BOSTON (CBS) – Ryan Westmoreland, a one-time highly touted Red Sox prospect, retired from baseball on Wednesday.
The 22-year-old Rhode Island native was a fifth round pick by the Red Sox in the 2008 draft, but multiple brain surgeries have ended his baseball career.
Westmoreland made the announcement in an email to media members on Wednesday.
“With a clear mind and heart, as well as the unwavering support and friendship of my family, friends, agent(s), doctors, therapists and the Boston Red Sox, I have decided to voluntarily retire as a professional baseball player,” Westmoreland wrote, according to the Providence Journal. “Although it is a very difficult decision for me, it has become clear that the neurological damage caused by the most recent cavernous malformation and surgery leaves me with physical challenges that make it impossible to play the game at such a high level.”
“In my heart, I know that I have worked as hard as one possibly could to overcome the obstacles presented by this unfortunate series of events,” he continued. “It is with that confidence that I am comfortable turning the page, and searching for ‘the reason’ that this has happened. I believe that there is a plan for me that will utilize my experiences, however painful some may have been, to do something special in my life. It is time for me to find that path, and to pursue it with the same focus and effort that I pursued the dream of playing professional baseball.”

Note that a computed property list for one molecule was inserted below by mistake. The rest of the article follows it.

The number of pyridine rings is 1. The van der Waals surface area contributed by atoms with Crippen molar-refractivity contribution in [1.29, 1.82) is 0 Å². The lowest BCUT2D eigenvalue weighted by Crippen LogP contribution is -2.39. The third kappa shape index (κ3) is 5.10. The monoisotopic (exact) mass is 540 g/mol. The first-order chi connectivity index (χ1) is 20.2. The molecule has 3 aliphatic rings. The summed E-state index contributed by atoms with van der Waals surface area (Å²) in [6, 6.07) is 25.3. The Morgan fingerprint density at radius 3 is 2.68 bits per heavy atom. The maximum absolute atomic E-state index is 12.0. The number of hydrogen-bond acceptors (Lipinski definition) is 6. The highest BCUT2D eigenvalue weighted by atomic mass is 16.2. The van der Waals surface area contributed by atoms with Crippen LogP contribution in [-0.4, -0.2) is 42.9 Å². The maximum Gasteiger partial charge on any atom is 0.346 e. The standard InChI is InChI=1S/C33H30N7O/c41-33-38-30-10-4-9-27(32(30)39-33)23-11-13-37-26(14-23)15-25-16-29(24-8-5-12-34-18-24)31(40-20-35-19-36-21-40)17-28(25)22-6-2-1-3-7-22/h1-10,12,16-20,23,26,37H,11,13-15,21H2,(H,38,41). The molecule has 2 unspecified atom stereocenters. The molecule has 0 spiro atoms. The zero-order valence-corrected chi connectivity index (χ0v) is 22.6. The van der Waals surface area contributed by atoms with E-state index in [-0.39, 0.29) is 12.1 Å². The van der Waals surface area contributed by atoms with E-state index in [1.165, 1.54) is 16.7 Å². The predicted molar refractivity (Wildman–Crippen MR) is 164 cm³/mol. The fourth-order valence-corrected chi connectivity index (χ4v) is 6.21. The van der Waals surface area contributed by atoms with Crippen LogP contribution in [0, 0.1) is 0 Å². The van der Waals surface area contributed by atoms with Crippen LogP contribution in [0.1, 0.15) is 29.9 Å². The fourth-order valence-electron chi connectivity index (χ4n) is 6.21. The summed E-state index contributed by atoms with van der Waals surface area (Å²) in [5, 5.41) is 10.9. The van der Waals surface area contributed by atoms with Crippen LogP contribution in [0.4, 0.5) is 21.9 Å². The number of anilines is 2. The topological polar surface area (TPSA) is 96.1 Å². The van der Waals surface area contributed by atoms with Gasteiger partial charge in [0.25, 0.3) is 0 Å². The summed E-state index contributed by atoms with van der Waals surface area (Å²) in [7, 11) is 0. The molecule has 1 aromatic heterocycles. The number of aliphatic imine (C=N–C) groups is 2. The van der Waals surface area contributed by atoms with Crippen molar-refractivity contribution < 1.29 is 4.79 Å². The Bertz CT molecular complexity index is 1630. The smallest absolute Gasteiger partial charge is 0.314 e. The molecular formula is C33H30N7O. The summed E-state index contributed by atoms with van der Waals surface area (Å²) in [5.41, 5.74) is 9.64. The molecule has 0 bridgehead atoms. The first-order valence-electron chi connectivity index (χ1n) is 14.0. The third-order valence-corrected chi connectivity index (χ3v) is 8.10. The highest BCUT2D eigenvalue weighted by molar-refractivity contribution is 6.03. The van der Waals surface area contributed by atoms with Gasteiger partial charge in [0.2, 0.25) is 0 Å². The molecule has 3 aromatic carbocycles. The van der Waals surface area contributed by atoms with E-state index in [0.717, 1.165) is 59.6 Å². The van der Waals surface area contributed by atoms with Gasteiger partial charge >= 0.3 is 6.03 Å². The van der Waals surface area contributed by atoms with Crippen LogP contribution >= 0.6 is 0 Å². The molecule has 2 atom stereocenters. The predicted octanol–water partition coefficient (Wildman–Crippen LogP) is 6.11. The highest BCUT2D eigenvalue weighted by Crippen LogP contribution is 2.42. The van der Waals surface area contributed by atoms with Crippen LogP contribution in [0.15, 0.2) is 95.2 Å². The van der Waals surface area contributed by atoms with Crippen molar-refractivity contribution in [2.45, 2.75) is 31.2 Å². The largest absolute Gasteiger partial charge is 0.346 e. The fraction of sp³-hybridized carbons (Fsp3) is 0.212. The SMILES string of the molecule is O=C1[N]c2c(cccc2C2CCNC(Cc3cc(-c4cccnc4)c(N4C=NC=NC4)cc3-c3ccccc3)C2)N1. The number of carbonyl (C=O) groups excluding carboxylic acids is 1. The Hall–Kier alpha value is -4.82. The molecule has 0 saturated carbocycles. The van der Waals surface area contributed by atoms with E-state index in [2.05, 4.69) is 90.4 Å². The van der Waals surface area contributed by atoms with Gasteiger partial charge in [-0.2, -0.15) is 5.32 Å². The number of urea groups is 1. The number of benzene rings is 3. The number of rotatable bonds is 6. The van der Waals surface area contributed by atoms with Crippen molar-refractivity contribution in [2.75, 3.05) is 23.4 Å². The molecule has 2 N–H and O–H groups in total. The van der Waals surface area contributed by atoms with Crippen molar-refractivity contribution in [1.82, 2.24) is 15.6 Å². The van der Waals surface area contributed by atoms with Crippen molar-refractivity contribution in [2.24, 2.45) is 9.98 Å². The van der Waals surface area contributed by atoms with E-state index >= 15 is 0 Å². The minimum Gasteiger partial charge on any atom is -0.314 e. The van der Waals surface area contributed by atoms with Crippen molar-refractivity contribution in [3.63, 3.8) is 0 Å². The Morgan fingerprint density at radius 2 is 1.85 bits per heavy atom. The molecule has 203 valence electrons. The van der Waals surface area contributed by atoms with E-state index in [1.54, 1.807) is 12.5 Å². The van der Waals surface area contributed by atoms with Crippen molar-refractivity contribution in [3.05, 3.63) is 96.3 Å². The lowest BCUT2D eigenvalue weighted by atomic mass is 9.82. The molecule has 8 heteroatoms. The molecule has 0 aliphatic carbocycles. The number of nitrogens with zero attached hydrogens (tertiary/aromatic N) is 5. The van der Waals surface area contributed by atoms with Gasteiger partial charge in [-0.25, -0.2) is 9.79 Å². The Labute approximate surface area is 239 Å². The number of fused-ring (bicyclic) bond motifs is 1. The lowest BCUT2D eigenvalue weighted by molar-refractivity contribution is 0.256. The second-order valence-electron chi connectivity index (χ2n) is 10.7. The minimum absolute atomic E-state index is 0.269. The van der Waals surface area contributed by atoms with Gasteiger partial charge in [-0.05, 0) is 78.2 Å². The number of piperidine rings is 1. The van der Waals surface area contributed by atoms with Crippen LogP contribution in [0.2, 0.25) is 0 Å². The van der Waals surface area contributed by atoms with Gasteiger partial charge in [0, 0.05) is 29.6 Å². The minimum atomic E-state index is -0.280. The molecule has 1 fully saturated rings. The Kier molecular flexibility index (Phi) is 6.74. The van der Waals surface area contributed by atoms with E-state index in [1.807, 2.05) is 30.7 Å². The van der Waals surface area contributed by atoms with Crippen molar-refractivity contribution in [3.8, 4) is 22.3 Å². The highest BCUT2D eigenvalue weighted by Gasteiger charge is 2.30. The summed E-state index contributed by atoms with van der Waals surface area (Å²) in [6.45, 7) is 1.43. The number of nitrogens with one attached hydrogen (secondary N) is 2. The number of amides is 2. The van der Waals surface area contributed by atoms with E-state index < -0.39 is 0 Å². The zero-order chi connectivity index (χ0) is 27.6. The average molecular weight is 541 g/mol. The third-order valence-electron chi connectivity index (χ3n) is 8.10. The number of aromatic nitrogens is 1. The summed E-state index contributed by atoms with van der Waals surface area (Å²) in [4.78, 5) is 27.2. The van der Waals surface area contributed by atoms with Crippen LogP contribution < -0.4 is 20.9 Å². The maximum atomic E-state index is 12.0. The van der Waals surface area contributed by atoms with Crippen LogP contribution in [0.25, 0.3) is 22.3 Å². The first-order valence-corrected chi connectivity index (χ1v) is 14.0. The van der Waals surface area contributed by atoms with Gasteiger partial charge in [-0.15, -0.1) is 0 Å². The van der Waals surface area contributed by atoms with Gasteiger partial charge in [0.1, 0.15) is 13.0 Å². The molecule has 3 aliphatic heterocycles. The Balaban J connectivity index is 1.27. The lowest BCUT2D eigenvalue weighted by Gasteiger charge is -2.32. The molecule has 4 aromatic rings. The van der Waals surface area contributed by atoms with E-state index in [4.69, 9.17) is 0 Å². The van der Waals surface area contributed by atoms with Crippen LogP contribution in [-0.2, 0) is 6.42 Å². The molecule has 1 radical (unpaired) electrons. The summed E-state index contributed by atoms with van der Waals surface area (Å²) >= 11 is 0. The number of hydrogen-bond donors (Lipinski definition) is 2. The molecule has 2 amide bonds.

“Ryan is a remarkable young man,” Red Sox general manager Ben Cherington said Wednesday from Fort Myers, Florida. “He was an incredibly talented baseball player and we got to know him more as a person after the first incident a few years back, and we’ve come to learn he’s even more of a special person. His decision was something we knew was coming and had talked to him about. We couldn’t be more impressed with a human being than we are with Ryan and the way he’s handled this. With the grace he’s shown, he’s inspired a lot of people.”
Westmoreland received a $2 million signing bonus with the team to forgo his college career at Vanderbilt after being drafted, and was assigned to the Single-A Lowell Spinners for the 2009 season. There, the outfielder hit .296 with seven home runs and 35 RBIs in 60 games.
But prior to the 2010 season, when Westmoreland was a Top 25 prospect in baseball, he began experiencing weakness and was later diagnosed with a cavernous malformation in his brainstem. He underwent surgery in March of 2010, and began his road to a comeback, but suffered a setback and had to undergo a second surgery last July, which proved to be career-ending.